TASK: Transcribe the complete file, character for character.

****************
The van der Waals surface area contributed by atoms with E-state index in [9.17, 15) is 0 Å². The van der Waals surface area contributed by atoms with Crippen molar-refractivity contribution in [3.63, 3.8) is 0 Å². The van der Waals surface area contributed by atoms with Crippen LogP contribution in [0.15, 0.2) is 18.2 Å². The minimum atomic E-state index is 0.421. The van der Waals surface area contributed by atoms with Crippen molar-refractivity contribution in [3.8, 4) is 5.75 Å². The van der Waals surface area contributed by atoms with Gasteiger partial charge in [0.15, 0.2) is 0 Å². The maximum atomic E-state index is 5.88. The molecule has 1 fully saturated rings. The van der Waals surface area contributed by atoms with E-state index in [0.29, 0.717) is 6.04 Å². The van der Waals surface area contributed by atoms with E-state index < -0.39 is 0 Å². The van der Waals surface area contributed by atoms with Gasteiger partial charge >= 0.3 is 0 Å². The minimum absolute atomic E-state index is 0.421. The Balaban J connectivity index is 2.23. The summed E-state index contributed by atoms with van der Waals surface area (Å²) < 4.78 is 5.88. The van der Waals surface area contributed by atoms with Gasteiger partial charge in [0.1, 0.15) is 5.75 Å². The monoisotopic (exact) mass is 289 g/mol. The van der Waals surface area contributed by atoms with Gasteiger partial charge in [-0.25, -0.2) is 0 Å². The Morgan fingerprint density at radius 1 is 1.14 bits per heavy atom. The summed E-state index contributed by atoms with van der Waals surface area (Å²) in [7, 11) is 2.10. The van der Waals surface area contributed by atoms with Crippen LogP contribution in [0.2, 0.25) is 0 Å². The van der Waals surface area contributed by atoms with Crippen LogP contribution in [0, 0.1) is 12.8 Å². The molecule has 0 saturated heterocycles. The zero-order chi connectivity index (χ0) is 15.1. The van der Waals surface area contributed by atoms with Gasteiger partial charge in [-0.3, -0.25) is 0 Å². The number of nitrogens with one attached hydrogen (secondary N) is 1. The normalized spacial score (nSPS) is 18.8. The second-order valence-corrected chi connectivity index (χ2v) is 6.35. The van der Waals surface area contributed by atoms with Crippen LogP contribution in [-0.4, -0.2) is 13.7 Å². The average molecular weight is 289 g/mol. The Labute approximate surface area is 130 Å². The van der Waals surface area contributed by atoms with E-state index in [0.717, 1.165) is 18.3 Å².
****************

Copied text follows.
The van der Waals surface area contributed by atoms with E-state index in [9.17, 15) is 0 Å². The van der Waals surface area contributed by atoms with Crippen molar-refractivity contribution in [3.63, 3.8) is 0 Å². The van der Waals surface area contributed by atoms with Crippen LogP contribution in [0.15, 0.2) is 18.2 Å². The minimum atomic E-state index is 0.421. The van der Waals surface area contributed by atoms with Crippen molar-refractivity contribution in [3.8, 4) is 5.75 Å². The van der Waals surface area contributed by atoms with Gasteiger partial charge in [0.15, 0.2) is 0 Å². The maximum atomic E-state index is 5.88. The molecule has 1 fully saturated rings. The van der Waals surface area contributed by atoms with E-state index in [0.29, 0.717) is 6.04 Å². The van der Waals surface area contributed by atoms with E-state index < -0.39 is 0 Å². The van der Waals surface area contributed by atoms with Gasteiger partial charge >= 0.3 is 0 Å². The minimum absolute atomic E-state index is 0.421. The Balaban J connectivity index is 2.23. The summed E-state index contributed by atoms with van der Waals surface area (Å²) < 4.78 is 5.88. The van der Waals surface area contributed by atoms with Gasteiger partial charge in [0.1, 0.15) is 5.75 Å². The monoisotopic (exact) mass is 289 g/mol. The van der Waals surface area contributed by atoms with Gasteiger partial charge in [-0.25, -0.2) is 0 Å². The Morgan fingerprint density at radius 1 is 1.14 bits per heavy atom. The summed E-state index contributed by atoms with van der Waals surface area (Å²) in [7, 11) is 2.10. The van der Waals surface area contributed by atoms with Crippen LogP contribution in [0.2, 0.25) is 0 Å². The van der Waals surface area contributed by atoms with Crippen LogP contribution in [0, 0.1) is 12.8 Å². The molecule has 0 saturated heterocycles. The zero-order chi connectivity index (χ0) is 15.1. The van der Waals surface area contributed by atoms with Gasteiger partial charge in [-0.3, -0.25) is 0 Å². The number of nitrogens with one attached hydrogen (secondary N) is 1. The normalized spacial score (nSPS) is 18.8. The second-order valence-corrected chi connectivity index (χ2v) is 6.35. The van der Waals surface area contributed by atoms with Crippen LogP contribution in [-0.4, -0.2) is 13.7 Å². The average molecular weight is 289 g/mol. The Labute approximate surface area is 130 Å². The van der Waals surface area contributed by atoms with E-state index in [0.717, 1.165) is 18.3 Å².